Thursday, May 15, 2008
I used to live in Boulder, CO. I spent some great years there at a time when being young and carefree really hit the spot. Colorado, as a state, is a place filled with many natural wonders and excuses to get outside and explore, and also many reasons to drink good beer. As a whole, Colorado is a culturally conservative place, but sprinkled throughout the state you’ll find extremely liberal places offering locals and travelers a haven for all kinds of life. Boulder is one such place.
Boulder sits north of Denver beneath the Front-Range: the beginnings of the Rocky Mountains. Within 100 miles of Denver you can find over 100 breweries. That’s pretty impressive if you think about it. Here in Chicago, we can find maybe fifteen, most of which are brewpubs. Colorado has been home to much of the craft beer movement and a big reason that we’re able to make a go of it today.
While out there I was able to tour Avery Brewing Co, hang out with the nice folks at Mountain Sun Brewery and stop in and visit the staff that runs the Brewers Association. The Brewers Association plays a large role in craft beer advocacy, arranging large events for the brewing community and publishing numerous publications. All in all, the brewing presence in Colorado is impressive, and very much a part of the overall community. Even the Mayor of Denver is a successful brewer turned politician.
What I found to be strange, and something I didn’t realize when living there or even visiting in past years, was that their dense brewing community has an effect on the style of support establishments offer. Here in Chicago I can go out to many places and experience a draft list of over 3o beers and a bottle list twice as long. This isn’t uncommon. It’s actually becoming sort of average. In Denver and Boulder you can drink some of the best beer brewed in this country, but you don’t find the variety per establishment, and certainly not from breweries in all corners of the country. Establishments have the breweries they support and don’t seem to stretch to out-list the place down the street.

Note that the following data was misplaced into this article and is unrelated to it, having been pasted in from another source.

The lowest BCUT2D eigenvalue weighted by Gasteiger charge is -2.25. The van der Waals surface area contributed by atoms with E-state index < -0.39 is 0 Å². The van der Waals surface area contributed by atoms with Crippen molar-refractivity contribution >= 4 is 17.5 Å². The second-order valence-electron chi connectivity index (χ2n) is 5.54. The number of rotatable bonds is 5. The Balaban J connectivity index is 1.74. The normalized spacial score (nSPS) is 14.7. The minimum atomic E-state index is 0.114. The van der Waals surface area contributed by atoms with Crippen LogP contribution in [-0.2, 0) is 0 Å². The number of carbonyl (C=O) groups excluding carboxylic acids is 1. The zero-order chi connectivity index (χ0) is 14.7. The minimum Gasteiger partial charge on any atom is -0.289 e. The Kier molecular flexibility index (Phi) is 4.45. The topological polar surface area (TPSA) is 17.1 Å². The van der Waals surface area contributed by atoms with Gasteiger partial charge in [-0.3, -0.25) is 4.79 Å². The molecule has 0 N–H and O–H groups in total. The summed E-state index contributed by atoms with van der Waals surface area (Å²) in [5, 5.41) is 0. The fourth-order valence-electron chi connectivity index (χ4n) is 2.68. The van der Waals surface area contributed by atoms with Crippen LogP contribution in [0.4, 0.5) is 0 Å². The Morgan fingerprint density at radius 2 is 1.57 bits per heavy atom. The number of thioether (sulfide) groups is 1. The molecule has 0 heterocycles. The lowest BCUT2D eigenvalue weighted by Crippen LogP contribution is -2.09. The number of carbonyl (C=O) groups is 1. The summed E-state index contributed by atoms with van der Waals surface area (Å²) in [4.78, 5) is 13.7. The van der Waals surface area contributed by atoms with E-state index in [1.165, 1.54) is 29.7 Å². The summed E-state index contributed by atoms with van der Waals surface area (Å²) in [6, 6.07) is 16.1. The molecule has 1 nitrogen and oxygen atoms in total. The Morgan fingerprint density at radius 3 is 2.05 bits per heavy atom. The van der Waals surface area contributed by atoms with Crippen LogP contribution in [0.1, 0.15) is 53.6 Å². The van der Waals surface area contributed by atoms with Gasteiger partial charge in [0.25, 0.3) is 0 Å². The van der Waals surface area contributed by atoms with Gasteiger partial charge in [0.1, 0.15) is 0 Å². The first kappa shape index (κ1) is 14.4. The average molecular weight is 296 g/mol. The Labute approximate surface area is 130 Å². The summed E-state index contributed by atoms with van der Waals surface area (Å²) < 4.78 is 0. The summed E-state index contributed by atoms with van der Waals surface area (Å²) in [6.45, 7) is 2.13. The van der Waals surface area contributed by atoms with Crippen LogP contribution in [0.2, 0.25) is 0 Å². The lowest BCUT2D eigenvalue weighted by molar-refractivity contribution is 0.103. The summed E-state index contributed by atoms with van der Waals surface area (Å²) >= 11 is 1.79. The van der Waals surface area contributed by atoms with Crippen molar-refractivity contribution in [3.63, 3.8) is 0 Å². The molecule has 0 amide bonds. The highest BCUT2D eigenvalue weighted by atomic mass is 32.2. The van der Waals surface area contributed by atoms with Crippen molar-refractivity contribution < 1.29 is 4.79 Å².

Chicago is a brewery starved city. Places set out to compile these gargantuan lists of great beers from every state in this country, samplings from other continents and one-offs from brewing co’s that barely have distribution outside their own town because Chicagoans have become passionate about attaining the new, varied and different. In Colorado establishments have relationships with their brewers. They know each other, respect each other personally and professionally, and as a result, they support one another. The places with long and extensive lists are the brew-pubs, who choose to create a lengthy selection for their guests. In Chicago, outside of the small brewing community, beer people are the ones that pride themselves as consumers, their ability to build a list of great beers and make opinions about quality.
As a customer, I have to say it’s nice to walk into a bar and get hard-to-come-by beers from far away places, but I think it says less and less about the place itself. Anyone can set up an account with a new distributor. I find it special to go to a place that might have a small batch beer from a local brewer that you wouldn’t find in other establishments because they have a good relationship with the brewing co. It speaks to the place and how invested they are in the products they sell and the people who make them.
I’m also torn on variety. Again, it’s nice to have option, but a zillion beers that are collecting dust doesn’t seem like the best option for me. I find that a well selected, frequently rotating list of beers that mean something to the establishment and their ideas on beer and community makes for a better experience. In my opinion, a discerning list speaks more than a grocery list of every craft beer on the map.
As the owner of a brewing company, it’s nice to do business with places that make larger commitments to fewer beers. If we have fewer places selling more beer, then it’s easier for us to make a larger commitment to each of those places. We can be more present and supportive in their efforts.
Anyway, my trip to Colorado was great, as it always is, but it was good to come home, too. There are more brewing operations coming up in this area. We’ll see what happens.
Half Acre Beer Co